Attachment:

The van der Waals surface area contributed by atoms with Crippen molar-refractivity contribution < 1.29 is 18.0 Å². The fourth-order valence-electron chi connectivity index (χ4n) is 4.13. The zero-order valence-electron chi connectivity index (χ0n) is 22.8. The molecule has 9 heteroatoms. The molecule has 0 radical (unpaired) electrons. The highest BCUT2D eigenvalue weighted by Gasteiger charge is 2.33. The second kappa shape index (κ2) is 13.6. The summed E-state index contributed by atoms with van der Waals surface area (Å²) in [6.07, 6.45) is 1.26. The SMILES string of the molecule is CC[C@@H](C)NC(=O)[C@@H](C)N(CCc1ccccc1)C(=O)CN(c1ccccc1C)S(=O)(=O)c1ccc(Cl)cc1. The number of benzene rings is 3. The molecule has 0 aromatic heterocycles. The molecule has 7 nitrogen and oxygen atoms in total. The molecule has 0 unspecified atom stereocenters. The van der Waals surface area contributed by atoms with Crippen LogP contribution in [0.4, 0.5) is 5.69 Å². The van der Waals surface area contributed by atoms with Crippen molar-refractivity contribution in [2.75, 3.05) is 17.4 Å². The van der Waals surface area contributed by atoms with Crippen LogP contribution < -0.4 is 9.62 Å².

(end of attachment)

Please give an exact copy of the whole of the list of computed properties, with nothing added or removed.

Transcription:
The van der Waals surface area contributed by atoms with Crippen molar-refractivity contribution < 1.29 is 18.0 Å². The fourth-order valence-electron chi connectivity index (χ4n) is 4.13. The zero-order valence-electron chi connectivity index (χ0n) is 22.8. The molecule has 9 heteroatoms. The molecule has 0 radical (unpaired) electrons. The highest BCUT2D eigenvalue weighted by Gasteiger charge is 2.33. The second kappa shape index (κ2) is 13.6. The summed E-state index contributed by atoms with van der Waals surface area (Å²) in [6.07, 6.45) is 1.26. The SMILES string of the molecule is CC[C@@H](C)NC(=O)[C@@H](C)N(CCc1ccccc1)C(=O)CN(c1ccccc1C)S(=O)(=O)c1ccc(Cl)cc1. The number of benzene rings is 3. The molecule has 0 aromatic heterocycles. The molecule has 7 nitrogen and oxygen atoms in total. The molecule has 0 unspecified atom stereocenters. The van der Waals surface area contributed by atoms with Crippen LogP contribution in [0.4, 0.5) is 5.69 Å². The van der Waals surface area contributed by atoms with Crippen molar-refractivity contribution in [2.75, 3.05) is 17.4 Å². The van der Waals surface area contributed by atoms with Crippen LogP contribution < -0.4 is 9.62 Å².